Sinn Féin Councillor Kenneth Flood who has been very active in raising awareness about Epipens and Anaphylaxis in a bid to increase the availability of Epipens, has outlined what exactly he would like to see happening.
Councillor Flood, supported by Caroline Sloan, whose 14 year old daughter Emma died after being denied an Epipen, has made a submission to Minister Leo Varadkar as part of a consultation process, promised after the collecting of over 115,000 signatures.
The Campaign ‘Emma’s Voice’, headed by Caroline Sloan moved the Minister to commit to big changes in the next six months which includes educating and providing more information on EpiPens and making them more freely available with people trained in how to use them. The Minister also spoke about grouping this training with training on other injectables such as diabetes medications etc.
Anaphylaxis is a severe and potentially fatal allergic reaction. It may start suddenly within seconds or minutes, or take a few hours to develop following contact with an allergen which is a substance that is capable of producing an allergic reaction. A severe anaphylactic reaction is sometimes known as anaphylactic shock. Anaphylaxis can cause the blood pressure to drop quickly, resulting in fainting or even sustained loss of consciousness. It can also cause severe breathing difficulties.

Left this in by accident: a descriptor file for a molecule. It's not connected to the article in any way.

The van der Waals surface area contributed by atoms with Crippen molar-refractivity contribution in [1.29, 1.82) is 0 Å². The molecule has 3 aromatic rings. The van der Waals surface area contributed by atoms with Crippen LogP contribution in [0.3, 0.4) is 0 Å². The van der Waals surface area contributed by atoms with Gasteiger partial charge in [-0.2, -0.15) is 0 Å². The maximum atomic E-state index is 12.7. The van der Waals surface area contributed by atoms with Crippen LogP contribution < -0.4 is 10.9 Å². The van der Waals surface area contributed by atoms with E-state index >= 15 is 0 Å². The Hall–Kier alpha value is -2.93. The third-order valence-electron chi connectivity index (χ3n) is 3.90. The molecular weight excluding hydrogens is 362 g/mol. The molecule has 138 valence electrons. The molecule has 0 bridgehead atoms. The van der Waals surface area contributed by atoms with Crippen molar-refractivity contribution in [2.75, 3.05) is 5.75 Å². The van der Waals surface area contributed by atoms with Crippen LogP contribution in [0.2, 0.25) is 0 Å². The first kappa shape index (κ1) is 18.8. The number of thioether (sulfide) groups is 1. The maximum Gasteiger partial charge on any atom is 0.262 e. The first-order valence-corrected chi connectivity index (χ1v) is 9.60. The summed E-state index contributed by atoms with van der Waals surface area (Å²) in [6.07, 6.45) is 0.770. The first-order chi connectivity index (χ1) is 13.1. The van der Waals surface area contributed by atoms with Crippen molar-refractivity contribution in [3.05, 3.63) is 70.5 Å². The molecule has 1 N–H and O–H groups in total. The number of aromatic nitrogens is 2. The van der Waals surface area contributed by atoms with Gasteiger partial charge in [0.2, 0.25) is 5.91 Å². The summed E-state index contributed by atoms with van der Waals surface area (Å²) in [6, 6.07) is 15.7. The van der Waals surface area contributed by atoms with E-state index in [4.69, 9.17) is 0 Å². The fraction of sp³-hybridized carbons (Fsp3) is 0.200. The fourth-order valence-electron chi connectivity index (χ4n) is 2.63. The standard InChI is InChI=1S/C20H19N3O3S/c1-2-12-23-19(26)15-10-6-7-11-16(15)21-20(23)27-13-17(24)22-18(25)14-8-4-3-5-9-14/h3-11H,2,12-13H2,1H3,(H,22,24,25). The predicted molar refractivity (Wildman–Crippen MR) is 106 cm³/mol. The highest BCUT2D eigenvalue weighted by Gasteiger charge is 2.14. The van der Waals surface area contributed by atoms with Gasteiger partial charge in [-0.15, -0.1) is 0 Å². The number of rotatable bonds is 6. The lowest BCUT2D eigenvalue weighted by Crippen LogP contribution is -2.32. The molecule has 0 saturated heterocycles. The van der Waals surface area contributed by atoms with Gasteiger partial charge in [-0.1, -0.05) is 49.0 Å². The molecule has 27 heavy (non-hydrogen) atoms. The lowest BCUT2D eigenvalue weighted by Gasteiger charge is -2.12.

Speaking today, Councillor Flood said “we are not looking for anything revolutionary here, just basic common sense and safety for anyone who suffers from allergies. Gerry Adams TD and Matt Carthy MEP are both working hard on this issue also so we expect to see changes for the better and hopefully not have to see another child die because of the absence of a simple Epipen.”
The submission made by Cllr Flood made the following recommendations:
1) The Food Safety Authority add allergy information to all training courses and include training on the use of (epinephrine) Auto-Injectors in all courses.
2) How to recognize and treat Anaphylaxis attacks and The use of (epinephrine) Auto-Injectors be included in all Occupational First Aid FETAC/QQI level 5 certification and above courses.
3) Introduce legislation, that allows (epinephrine) Auto-Injectors to be stored in schools and other public places in the event of an emergency. Making them mandatory in restaurants and other places where the public consume food or congregate in large numbers. Similar to defibrillators.
4) To run a rolling public awareness campaign, including internet, tv and print adverts to highlight all aspects of recognizing and treating Anaphylaxis.
5) On diagnosis of Anaphylaxis have all allergy sufferers supplied with allergy unique ID cards/Bracelets.
6) To develop a phone app that can help you keep track of which allergens you and your family need to avoid, where (epinephrine) Auto Injectors are located and when they expire, emergency contact information, etc.
7) To ensure allergy testing is available in every primary care unit in Ireland.